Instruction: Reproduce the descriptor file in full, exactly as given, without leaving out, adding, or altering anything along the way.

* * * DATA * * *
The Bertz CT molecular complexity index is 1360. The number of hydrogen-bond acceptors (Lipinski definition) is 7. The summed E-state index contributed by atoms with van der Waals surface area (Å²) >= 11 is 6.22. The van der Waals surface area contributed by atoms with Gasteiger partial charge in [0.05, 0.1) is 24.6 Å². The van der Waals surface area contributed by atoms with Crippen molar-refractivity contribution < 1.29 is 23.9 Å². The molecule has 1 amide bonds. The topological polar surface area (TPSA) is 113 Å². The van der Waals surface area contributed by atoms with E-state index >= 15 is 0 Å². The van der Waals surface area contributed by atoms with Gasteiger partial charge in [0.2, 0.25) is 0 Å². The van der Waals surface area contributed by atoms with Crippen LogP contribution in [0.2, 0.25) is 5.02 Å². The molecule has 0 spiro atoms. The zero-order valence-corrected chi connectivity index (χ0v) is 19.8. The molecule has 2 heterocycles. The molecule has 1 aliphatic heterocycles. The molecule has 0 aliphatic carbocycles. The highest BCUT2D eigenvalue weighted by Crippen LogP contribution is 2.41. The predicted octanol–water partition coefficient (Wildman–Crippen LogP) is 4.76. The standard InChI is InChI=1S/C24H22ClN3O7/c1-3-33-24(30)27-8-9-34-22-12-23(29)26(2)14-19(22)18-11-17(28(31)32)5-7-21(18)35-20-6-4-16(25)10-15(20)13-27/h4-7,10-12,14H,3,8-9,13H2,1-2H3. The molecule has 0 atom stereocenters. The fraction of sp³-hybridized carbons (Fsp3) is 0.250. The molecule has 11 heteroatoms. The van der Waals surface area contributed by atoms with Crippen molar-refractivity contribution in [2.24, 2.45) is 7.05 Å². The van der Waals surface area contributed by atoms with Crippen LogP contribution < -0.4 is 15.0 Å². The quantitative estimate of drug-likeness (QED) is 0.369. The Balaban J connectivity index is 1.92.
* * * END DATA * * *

The Bertz CT molecular complexity index is 1360. The number of hydrogen-bond acceptors (Lipinski definition) is 7. The summed E-state index contributed by atoms with van der Waals surface area (Å²) >= 11 is 6.22. The van der Waals surface area contributed by atoms with Gasteiger partial charge in [0.05, 0.1) is 24.6 Å². The van der Waals surface area contributed by atoms with Crippen molar-refractivity contribution < 1.29 is 23.9 Å². The molecule has 1 amide bonds. The topological polar surface area (TPSA) is 113 Å². The van der Waals surface area contributed by atoms with E-state index >= 15 is 0 Å². The van der Waals surface area contributed by atoms with Gasteiger partial charge in [0.2, 0.25) is 0 Å². The van der Waals surface area contributed by atoms with Crippen LogP contribution in [0.2, 0.25) is 5.02 Å². The molecule has 0 spiro atoms. The zero-order valence-corrected chi connectivity index (χ0v) is 19.8. The molecule has 2 heterocycles. The molecule has 1 aliphatic heterocycles. The molecule has 0 aliphatic carbocycles. The highest BCUT2D eigenvalue weighted by Crippen LogP contribution is 2.41. The predicted octanol–water partition coefficient (Wildman–Crippen LogP) is 4.76. The standard InChI is InChI=1S/C24H22ClN3O7/c1-3-33-24(30)27-8-9-34-22-12-23(29)26(2)14-19(22)18-11-17(28(31)32)5-7-21(18)35-20-6-4-16(25)10-15(20)13-27/h4-7,10-12,14H,3,8-9,13H2,1-2H3. The molecule has 0 atom stereocenters. The fraction of sp³-hybridized carbons (Fsp3) is 0.250. The molecule has 11 heteroatoms. The van der Waals surface area contributed by atoms with Crippen molar-refractivity contribution in [2.24, 2.45) is 7.05 Å². The van der Waals surface area contributed by atoms with Crippen LogP contribution < -0.4 is 15.0 Å². The quantitative estimate of drug-likeness (QED) is 0.369. The Balaban J connectivity index is 1.92.